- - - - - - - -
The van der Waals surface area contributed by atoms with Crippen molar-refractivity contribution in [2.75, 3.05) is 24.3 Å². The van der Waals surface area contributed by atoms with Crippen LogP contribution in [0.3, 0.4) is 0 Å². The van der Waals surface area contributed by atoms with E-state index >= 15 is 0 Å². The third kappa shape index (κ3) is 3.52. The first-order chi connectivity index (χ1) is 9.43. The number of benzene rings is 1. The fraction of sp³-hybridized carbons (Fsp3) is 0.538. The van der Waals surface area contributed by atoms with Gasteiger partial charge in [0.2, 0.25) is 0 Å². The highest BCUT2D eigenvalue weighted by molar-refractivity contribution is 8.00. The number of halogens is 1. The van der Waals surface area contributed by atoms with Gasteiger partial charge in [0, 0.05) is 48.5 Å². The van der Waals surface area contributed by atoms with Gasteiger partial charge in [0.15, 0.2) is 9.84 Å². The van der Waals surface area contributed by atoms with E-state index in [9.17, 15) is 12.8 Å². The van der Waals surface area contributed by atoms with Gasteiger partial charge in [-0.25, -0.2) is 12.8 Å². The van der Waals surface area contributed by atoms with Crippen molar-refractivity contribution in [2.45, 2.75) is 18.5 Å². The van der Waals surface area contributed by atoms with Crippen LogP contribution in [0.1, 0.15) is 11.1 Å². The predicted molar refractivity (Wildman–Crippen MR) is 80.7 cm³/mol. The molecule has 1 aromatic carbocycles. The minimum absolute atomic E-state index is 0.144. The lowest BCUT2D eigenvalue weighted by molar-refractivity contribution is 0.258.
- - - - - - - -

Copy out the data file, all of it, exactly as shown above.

The van der Waals surface area contributed by atoms with Crippen molar-refractivity contribution in [2.75, 3.05) is 24.3 Å². The van der Waals surface area contributed by atoms with Crippen LogP contribution in [0.3, 0.4) is 0 Å². The van der Waals surface area contributed by atoms with E-state index >= 15 is 0 Å². The third kappa shape index (κ3) is 3.52. The first-order chi connectivity index (χ1) is 9.43. The number of benzene rings is 1. The fraction of sp³-hybridized carbons (Fsp3) is 0.538. The van der Waals surface area contributed by atoms with Gasteiger partial charge in [0.2, 0.25) is 0 Å². The highest BCUT2D eigenvalue weighted by molar-refractivity contribution is 8.00. The number of halogens is 1. The van der Waals surface area contributed by atoms with Gasteiger partial charge in [0, 0.05) is 48.5 Å². The van der Waals surface area contributed by atoms with Gasteiger partial charge in [0.15, 0.2) is 9.84 Å². The van der Waals surface area contributed by atoms with E-state index in [9.17, 15) is 12.8 Å². The van der Waals surface area contributed by atoms with Gasteiger partial charge in [-0.25, -0.2) is 12.8 Å². The van der Waals surface area contributed by atoms with Crippen molar-refractivity contribution in [2.45, 2.75) is 18.5 Å². The van der Waals surface area contributed by atoms with Crippen LogP contribution in [0.1, 0.15) is 11.1 Å². The predicted molar refractivity (Wildman–Crippen MR) is 80.7 cm³/mol. The molecule has 1 aromatic carbocycles. The minimum absolute atomic E-state index is 0.144. The lowest BCUT2D eigenvalue weighted by molar-refractivity contribution is 0.258.